Imputation of Missing Values
The imputation of missing values to generate complete data set will enable us to assess the Cox model parameters and the effects of timedependent covariates. Missing covariates can be easily imputed with the multiple imputation (MI) method [6,7] via the R package mice. MI imputes multivariate missing values under the assumption that imputation models are correct. MI has gained its popularity since its first inception in the 1980’s. For example, MI was used to impute missing values in income reports in the National Health Interview Survey data sets managed by Centers of Diseases Control and Prevention (CDC). Various forms of MI are available in many commercial software programs. However, a blind application of MI needs to be cautioned because MI fundamentally depends on the assumption that imputation models for missing values are correct. Therefore sensitivity analysis with various imputation model options needs to be conducted to evaluate the impact of missing values. Apart from MI, weighting of observed data has also been extensively studied. The weighting method uses the inverse of probability weighting (IPW) method which is also known as the HorvitzThompson estimator [8]. Though theoretically reasoned well, the practical implementation and usage of the IPW methods do not seem as popular as the MI method.
Final Model Selection
The three approaches for dealing with missing data to build predictive Cox models with 1) categorized covariates, 2) boosting algorithm and 3) the multiple imputation method can be compared with respect to AUC values which assess predictive utility. In particular, estimating AUC values in the Cox model is available in the R package survival ROC. Comparing AUC values, the best model will be chosen and used as the final predictive model.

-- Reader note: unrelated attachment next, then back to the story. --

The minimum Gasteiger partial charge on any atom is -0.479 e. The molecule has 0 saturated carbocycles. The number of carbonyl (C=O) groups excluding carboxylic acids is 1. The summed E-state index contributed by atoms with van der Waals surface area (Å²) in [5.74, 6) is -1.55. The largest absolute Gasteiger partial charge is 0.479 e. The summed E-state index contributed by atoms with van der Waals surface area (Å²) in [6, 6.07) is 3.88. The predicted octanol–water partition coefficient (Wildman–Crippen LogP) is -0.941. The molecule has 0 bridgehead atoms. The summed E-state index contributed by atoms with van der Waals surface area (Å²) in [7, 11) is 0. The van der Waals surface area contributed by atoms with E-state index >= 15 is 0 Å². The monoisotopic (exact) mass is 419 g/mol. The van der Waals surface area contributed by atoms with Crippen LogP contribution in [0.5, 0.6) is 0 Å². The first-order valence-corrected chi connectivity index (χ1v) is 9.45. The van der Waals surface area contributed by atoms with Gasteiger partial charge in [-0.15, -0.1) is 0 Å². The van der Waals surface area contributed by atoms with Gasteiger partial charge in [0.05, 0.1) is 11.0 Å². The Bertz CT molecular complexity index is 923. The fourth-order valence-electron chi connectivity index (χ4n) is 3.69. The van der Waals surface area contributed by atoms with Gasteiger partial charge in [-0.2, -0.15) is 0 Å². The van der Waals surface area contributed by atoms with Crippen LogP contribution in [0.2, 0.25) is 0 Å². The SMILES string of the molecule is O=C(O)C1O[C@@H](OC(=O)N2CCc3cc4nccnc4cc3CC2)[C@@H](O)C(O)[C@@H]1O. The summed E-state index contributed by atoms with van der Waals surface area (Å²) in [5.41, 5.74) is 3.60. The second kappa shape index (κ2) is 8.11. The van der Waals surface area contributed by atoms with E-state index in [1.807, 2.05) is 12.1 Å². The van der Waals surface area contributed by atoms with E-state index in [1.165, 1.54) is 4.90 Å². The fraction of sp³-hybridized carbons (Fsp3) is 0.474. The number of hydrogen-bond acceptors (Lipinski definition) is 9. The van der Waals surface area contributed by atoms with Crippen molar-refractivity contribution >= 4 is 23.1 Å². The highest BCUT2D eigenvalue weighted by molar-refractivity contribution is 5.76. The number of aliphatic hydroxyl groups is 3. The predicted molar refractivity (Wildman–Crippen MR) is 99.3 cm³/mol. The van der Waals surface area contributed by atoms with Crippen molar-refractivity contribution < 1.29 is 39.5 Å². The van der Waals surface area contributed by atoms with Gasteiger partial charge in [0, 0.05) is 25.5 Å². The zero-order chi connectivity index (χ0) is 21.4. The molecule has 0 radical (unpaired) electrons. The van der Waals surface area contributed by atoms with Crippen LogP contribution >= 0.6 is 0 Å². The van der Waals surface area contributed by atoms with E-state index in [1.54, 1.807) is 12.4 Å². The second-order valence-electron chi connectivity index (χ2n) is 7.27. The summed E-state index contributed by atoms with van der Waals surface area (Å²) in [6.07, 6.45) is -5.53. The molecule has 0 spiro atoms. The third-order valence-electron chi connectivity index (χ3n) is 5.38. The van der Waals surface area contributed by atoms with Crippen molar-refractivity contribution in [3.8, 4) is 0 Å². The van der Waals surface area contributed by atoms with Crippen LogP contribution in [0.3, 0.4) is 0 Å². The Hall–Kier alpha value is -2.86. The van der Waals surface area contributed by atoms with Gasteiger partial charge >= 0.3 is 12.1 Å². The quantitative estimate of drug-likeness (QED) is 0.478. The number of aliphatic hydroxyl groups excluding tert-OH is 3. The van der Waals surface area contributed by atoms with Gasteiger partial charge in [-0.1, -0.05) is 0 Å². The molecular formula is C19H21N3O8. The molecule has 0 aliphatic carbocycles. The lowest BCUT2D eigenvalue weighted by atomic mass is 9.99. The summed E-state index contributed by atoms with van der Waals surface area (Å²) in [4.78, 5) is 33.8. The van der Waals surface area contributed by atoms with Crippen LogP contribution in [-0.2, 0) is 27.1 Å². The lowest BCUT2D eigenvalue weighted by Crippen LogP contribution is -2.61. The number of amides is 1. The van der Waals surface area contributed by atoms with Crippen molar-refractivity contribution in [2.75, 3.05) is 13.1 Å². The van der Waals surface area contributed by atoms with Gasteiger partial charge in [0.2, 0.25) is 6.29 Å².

References
 Friedman JH (2002) Stochastic Gradient Boosting. Computational Statistics and Data Analysis 38(4): 367378.
 Hastie T, Tibshirani R, Friedman JH (2002) The elements of statistical learning : data mining, inference, and prediction : with 200 fullcolor illustrations. Corrected print. (2nd edn), Springer, New York, pp 533.
 Daniel F McCaffrey, Lane F Burgette, Beth Ann Griffin, Craig Martin, Greg Ridgeway (2015) Toolkit for Weighting and Analysis of Nonequivalent Groups.
 Breiman L, Jerome F, Olshen R, Stone C (1984) Classification and Regression Trees. (1st Edn), New York Chapman & Hall.
 Breiman L, Last M, Rice J (2003) Random Forests: finding quasars . In: Eric D. Feigelson, G. Jogesh Babu (eds.), Statistical challenges in astronomy: Third Statistical Challenges in Modern Astronomy (SCMA III) Conference. University Park, PA, USA, pp.243 – 254.
 Rubin DB, Hoboken NJ, (2004) Multiple imputation for nonresponse in surveys. pp. 320.
 Buuren Sv, Boca Raton (2012) Flexible imputation of missing data. CRC Press, pp.316.
 Horvitz DG, Thompson DJ (1952) A Generalization of Sampling without Replacement from a Finite Universe. Journal of the American Statistical Asso 47(260): 66385.